Withdrawals under the Coalition’s early super access scheme appear to be tracking in line with government forecasts, with funds having so far paid out $13.5 billion to 1.8 million members.
Withdrawals have been made from a total of 177 super funds and averaged $7473 per member.
The Australian Taxation Office has not released the level of withdrawals from self-managed super funds, but they are believed to be tracking at similar levels to pooled funds.
The early super access scheme allows members suffering financial hardship as a result of the pandemic to withdraw up to $10,000 this financial year and another $10,000 in the first three months of the next financial year.
Although the number of withdrawals is still significant, the rate of withdrawals appears to have slowed in recent weeks.
In the week to the end of May, withdrawals increased 12 per cent and totalled $1.319 billion.
In the week to May 24, withdrawal numbers increased 12.5 per cent.
And for the preceding two weeks, to May 17 and May 10, withdrawals rose 14.3 per cent and 33 per cent respectively.
The slowing rate of withdrawals might not last, however.
Australian Prudential Regulation Authority deputy chair Helen Rowell told a Senate committee last week that although early withdrawals at the time had not been as high as the government had anticipated, she expected to see an “uptick towards the end of the first phase of the scheme”.
That means APRA believes withdrawals are likely to jump again over June.
The question on the minds of regulators and super funds is what will happen in the new financial year.
Many commentators believe the average withdrawal this financial year was below the $10,000 limit as younger people have taken advantage of the scheme and have very low balances in their accounts.
If this is the case, then withdrawals in the second half are likely to be less.
Treasury figures for the period to mid-May show that half of all claims under the scheme are being made by people aged under 35 – and where balances are available, young people are taking out big licks that could account for most, if not all, of their super.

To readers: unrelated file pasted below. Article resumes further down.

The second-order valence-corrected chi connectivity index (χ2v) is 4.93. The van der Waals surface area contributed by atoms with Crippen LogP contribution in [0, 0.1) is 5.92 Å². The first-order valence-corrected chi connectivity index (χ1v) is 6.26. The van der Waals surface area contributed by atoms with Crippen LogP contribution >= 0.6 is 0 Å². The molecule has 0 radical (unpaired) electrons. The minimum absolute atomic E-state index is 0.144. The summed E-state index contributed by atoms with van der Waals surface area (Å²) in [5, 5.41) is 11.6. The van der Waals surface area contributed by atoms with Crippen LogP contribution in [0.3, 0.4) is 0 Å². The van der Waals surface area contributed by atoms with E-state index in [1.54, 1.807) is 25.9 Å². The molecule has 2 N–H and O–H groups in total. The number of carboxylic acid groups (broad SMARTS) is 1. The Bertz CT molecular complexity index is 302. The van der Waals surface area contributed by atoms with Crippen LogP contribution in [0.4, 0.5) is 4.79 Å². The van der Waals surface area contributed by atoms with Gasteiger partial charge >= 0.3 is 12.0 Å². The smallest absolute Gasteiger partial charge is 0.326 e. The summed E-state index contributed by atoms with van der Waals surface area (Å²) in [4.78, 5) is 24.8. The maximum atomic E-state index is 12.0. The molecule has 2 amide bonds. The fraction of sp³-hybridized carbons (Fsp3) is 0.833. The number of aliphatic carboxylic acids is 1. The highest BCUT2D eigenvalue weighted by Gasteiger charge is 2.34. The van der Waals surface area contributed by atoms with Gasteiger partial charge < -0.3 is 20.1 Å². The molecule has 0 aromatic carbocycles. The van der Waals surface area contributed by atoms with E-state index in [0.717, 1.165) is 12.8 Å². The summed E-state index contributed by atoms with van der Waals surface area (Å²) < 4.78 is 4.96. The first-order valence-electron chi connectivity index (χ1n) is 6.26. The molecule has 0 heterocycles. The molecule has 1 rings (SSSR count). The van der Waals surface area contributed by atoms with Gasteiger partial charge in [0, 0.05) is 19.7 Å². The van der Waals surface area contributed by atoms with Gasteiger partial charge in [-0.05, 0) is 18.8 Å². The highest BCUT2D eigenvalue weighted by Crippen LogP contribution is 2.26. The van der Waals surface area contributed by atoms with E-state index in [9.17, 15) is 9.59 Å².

The young are withdrawing
According to Treasury analysis, the more than 168,000 people between the ages of 21 and 25 who withdrew from their super took out a total of $975 million, or an average of $5782 each.
The 10 funds with the highest number of withdrawal applications received from the ATO have made 1.22 million payments worth a total of $8.96 billion.
The average payment from these funds was $7446.
AustralianSuper has seen the highest withdrawal levels, with members taking $1.8 billion from their funds.
Sunsuper is in second, with $1.38 billion; Hostplus, third with $1.29 billion.
The funds representing the retail (REST) and construction (Cbus) came fourth ($1.23 billion) and fifth ($764 million) respectively.
Impact on future savings
Industry Super Australia CEO Bernie Dean said although it may be necessary for some people to make early withdrawals, this should be a last resort measure as it comes at a high price.
“For every $1 a worker puts into their retirement savings, they are delivered $4 more through their investments,” Mr Dean said.
“This is the system at work for their members – so your retirement savings are 20 per cent your perspiration, and 80 per cent investment inspiration.”
The losses would be particularly marked for young people, who could fully deplete their funds and will lose time and retirement earnings by having to start from scratch once they get back to work.
This is particularly the case where super withdrawal money has been used for unnecessary consumption.
“We’ve seen up to 100,000 people drain their savings to zero. This is not a cause for celebration – it’s a tragedy waiting to happen,” Mr Dean said.
“These kids are going to have less savings later on and be more reliant on the pension – and we know that it’ll be everyone that will pay for that through higher taxes.”
“It is difficult to estimate where the final numbers will land, but we would agree with regulators that the total claims under the scheme will depend significantly on the future health and economic outlook, as this will directly affect the likelihood individuals claim,” Mr Dean said.
The New Daily is owned by Industry Super Holdings